Co-Motion FAQ on Corrosion Prevention: Sweat Is The Enemy!

A new FAQ posted to Co-Motion’s website is must read for all of the Toxic Avengers out there who sweat buckets of salt laden perspiration onto their frames.

When is your bike most vulnerable to rust? Here’s how to prevent corrosion problems

Summertime is the time most of look forward to great weather, long rides, and minimal bike maintenance. After all, the cold and wet of winter presents the roughest conditions for bicycles, right? Actually, no. Water in itself is not a problem.  The leading cause of corrosion on bicycle frames is perspiration.

We have a few friends who qualify for Toxic Avenger status and as many times as we’ve strongly suggested they hose off their tandems after summer rides and give them a good soapy washing on a regular basis, we invariably find tell tale signs that their sweat-soaked frames and components are falling victim to corrosion.

These silent killers often go unnoticed until something on the bike needs maintenance and disassembly becomes a challenge due to parts being corroded in place.

Anyway, as I said, the new Co-Motion FAQ on corrosion is one of the best, non-nonsense things I’ve read when it comes to frame care.  If you missed the link at the top of this entry, you can click HERE to go to the FAQ.



About TG

I've been around a bit and done a few things, have a couple kids and a few grandkids. I tend to be curmudgeonly, matter-of-fact and not predisposed to self-serving chit-chat. Thankfully, my wife's as nice as can be otherwise we'd have no friends. My interests are somewhat eclectic, but whose aren't?
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3 Responses to Co-Motion FAQ on Corrosion Prevention: Sweat Is The Enemy!

  1. batsnapper says:

    …or ride aluminum. Which leads me to a question, why does Co-Motion not offer an SS coupled aluminum frame? Is there a problem with aluminum and couplers? We were looking at that mix for our next tandem.

    • TG says:

      I could be wrong, but I can’t imagine an aluminum-framed tandem and its components would be any less prone to sweat-induced corrosive damage than any other tandem built from other materials. While the frame itself might be a bit more corrosion resistant, even our composite frame uses alloy bolts, bosses, threaded sleeves, spacers, etc. that can be damaged and galvanic corrosion is a potential issue that requires some type of attention where aluminum and composite materials come in contact with each other. FWIW, where I’ve seen the most corrosive damage has been around forks, shifters, cranks, and water bottle bosses/inserts/screws as well as a few frozen seat posts.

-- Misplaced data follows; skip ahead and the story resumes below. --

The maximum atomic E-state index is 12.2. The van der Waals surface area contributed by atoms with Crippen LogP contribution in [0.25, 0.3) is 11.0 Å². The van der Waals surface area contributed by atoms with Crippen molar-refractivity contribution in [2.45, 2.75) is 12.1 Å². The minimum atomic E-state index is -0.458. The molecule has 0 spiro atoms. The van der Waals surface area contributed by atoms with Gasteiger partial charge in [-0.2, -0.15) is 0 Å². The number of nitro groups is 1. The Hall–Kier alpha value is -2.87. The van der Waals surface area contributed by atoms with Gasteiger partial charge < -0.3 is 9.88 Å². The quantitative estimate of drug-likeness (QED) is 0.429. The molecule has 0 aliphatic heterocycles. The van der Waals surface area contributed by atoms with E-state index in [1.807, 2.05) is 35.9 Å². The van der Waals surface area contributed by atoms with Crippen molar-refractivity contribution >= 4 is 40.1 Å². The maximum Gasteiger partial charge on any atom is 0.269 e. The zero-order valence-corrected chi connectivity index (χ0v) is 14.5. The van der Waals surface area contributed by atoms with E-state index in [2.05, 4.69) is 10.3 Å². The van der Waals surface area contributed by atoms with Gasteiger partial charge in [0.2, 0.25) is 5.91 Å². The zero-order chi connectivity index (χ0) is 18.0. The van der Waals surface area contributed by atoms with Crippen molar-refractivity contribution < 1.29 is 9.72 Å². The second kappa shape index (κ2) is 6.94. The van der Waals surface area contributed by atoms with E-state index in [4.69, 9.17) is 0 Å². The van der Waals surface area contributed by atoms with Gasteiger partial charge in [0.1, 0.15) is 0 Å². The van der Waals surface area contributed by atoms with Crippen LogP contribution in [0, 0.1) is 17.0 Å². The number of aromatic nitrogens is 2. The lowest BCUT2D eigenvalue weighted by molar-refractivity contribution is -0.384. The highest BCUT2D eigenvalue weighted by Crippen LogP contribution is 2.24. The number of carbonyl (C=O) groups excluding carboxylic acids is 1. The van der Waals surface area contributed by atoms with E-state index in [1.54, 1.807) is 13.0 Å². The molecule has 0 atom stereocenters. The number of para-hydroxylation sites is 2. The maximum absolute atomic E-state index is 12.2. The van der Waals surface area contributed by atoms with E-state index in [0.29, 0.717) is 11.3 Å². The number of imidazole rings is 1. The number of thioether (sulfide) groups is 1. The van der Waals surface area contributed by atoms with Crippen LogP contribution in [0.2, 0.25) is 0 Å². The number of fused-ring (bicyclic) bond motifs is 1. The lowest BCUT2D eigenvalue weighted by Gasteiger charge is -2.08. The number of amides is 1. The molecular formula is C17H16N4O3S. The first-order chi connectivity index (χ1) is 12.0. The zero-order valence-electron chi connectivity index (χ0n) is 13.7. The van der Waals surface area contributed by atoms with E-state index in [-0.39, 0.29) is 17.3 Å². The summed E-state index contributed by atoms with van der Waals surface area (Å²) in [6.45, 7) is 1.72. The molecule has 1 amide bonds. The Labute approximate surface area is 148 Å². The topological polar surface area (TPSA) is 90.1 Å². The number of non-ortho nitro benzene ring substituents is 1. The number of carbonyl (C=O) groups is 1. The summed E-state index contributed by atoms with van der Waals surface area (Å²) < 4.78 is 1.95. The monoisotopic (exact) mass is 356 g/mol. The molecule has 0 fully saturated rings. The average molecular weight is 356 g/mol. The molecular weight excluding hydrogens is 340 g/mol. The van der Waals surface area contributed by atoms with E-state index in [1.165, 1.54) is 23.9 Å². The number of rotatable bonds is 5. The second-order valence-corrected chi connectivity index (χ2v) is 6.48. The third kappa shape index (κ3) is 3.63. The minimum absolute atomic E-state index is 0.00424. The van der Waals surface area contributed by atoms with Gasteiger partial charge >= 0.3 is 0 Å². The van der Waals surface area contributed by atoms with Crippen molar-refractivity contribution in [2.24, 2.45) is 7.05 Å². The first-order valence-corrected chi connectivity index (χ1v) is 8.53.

Regardless, the following is something I wrote a back in May 2006 on the question regarding aluminum travel tandems. I may have been a little to subjective in regard to the added stiffness that comes with adding couplers, as a frame builder friend suggested that it’s not a given. Frame design, tubing selection and fabrication methods being what they are, a builder can always tailor a frame to deliver desired ride qualities in a variety of different ways. My point of reference was comments from a few other builders and personal experience with a pair of nearly geometrically identical Erickson tandems that we owned where one was built with S&S couplers and the other was not. The uncoupled frame was noticably more compliant than the coupled model, which jived with what we’d heard from other builder friends. But, other than that, I think most of the other data points stand on their own.

      Having talked with a few of the other builders about aluminum travel tandems, the widely held view is that aluminum frames once damaged are not inexpensive to repair and travel tandems — by their very nature — are far more prone to being damaged than the average tandem that never sees the inside of an aircraft cargo hold. Also, given that the major attraction of aluminum tandem frames is their light weight, once you add the extra butting (thicker) sections to the tubing for the installation of couplers and the couplers, the weight savings becomes pretty minimal. As for the added stiffness, coupled tandems are actually a bit stiffer than uncoupled models so, once again, the amount of added stiffness that a buyer normally associates with an aluminum frame is not as as significant when compared to a coupled steel or carbon frame. Finally, there is the cost. An aluminum travel tandem is more expensive than a steel S&S equipped tandem which is already a significant cost upgrade to a basic uncoupled tandem. Again, IMO once you start getting into buyers with that kind of money for a travel tandem, the stretch to the Ti or Carbon models (both of which are more durable and easier to repair than the Aluminum) usually isn’t a big deal. Thus, the target customer for an aluminum travel tandem is someone who already owns and thoroughly enjoys an aluminum-framed tandem. Given that the most popular model of tandem sold for the past several years has been the Santana Sovereign / Team AL, I’d put money on the bet that says it was Santana’s customers asking for the coupled Sovereigns that ultimately led to Santana’s investment in the technology to deliver on that request.

      Original thread link:

  2. Chris says:

    I’m pretty toxic also, and have gotten in the habit of using a spray bottle containing water in combination with a rag to clean the portions of the bike I drip on.

    Not as time consuming as hosing the entire bike and seems to work for us.

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